Why Grow That When You Can Grow This? takes a look at those plants that we've had, we have, or we want, for which there are alternatives that may work better.
If there's one thing that nearly all gardeners have in common, it's that we try to grow things that we know darn well aren't suited for our gardens. There are various reasons why we do this, but mostly it's because we see a plant that we love and we want it. It's sort of like falling in love with someone that we know isn't good for us, but we can't help ourselves, even when we know that down the road we're likely to part ways. We think with our heart and not our heads. Don't we all have "favorite mistakes?"
Be prepared to change your way of thinking though, because sometimes he suggests plants that do not give the same appearance as the one it's supposed to replace. For example, one that jumped out at me personally was Daphne. It's a beautiful little shrub that I tried to grow one year and by spring, it was dead. Anyone who has tried to grow this and failed is in good company.
Daphne is definitely a fussy plant and if you happen to satisfy its needs and grow it successfully, you can pat yourself on the back and thank the plant gods. That's what I'm doing right now, as my Daphne burkwoodii 'Carol Mackie' just finished its second summer (and what a brutal summer it was!) and prepares to deal with its second winter here. It's looking quite good.
|Daphne burkwoodii 'Carol Mackie'|
Since I wanted to grow this Daphne because I love the little ivory-edged leaves, the alternatives to it that are suggested really don't appeal to me, since they don't give the same look. Still, if you can't grow it, then the Carolina Allspice (Calycanthus floridus) or Summersweet (Clethra alnifolia) might work in its place if you can keep them trimmed to stay on the small side. Daphne's mature size is just 3-4 feet high and wide.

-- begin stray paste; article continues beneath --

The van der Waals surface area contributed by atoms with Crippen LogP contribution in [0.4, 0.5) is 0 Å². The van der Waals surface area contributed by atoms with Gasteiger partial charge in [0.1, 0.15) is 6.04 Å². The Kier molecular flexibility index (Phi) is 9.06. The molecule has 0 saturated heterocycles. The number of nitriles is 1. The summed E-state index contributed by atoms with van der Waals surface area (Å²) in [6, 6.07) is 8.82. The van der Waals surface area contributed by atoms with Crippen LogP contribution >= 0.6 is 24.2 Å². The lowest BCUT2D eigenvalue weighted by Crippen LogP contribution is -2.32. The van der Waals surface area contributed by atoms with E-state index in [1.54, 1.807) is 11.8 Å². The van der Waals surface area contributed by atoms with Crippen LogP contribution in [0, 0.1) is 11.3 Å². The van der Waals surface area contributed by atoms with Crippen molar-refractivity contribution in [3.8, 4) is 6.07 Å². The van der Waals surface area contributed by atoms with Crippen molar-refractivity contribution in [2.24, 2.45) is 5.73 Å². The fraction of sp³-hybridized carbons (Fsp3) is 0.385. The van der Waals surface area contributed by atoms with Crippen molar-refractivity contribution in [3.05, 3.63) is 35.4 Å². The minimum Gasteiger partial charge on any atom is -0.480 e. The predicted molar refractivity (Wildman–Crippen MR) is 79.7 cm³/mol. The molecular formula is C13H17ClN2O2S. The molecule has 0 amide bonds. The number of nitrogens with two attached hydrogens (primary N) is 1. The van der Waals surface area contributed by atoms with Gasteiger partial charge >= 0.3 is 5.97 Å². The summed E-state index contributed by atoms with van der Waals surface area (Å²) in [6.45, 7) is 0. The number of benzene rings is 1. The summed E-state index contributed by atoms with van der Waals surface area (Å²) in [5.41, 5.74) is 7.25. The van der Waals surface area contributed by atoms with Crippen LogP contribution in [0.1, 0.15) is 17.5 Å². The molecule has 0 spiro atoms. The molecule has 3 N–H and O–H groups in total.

(The third alternative, Sweet Olive (Osmanthus fragrans), won't work for me at all, since it's only hardy to Zone 8 and I'm in Zone 5. It also has a mature size of 8-15 feet high and wide.)
There are some plants which he declares to be problems, that for me (and possibly for you), simply aren't, by virtue of my location and particular growing conditions. But there are still some great possibilities that I never would have considered had he not brought them to my attention.
It's nice to have this as a source book for choosing plants for my garden when I'm tired of pandering to something I already have or I'm ready for a change. Andrew's book can be a help towards gardening smarter, not harder!
Timber Press has graciously agreed to give a free copy of Why Grow That When You Can Grow This? to one of my readers! To be entered in the giveaway, just leave a comment to this blog post, telling me what the biggest problem plant in your garden is that you still grow for whatever reason. (You can share that too, if you want to!) Also be sure to provide some way for me to contact you if you're the winner.
Enter by midnight EST on Friday, December 14, 2012, and then I'll use Random.org to pick a winner.
UPDATE: We have a winner! I used Random.org for winner-picking and it chose Pamela! Please contact me at ourlittleacre at gmail dot com with your mailing address so that Timber Press can send your book to you.
Thank you to all who entered! I've got another giveaway coming up very soon! And thank you, Timber Press, for providing a copy of Andrew's book!
Timber Press provided me with a free copy of Why Grow That When You Can Grow This? for review. All opinions are my own.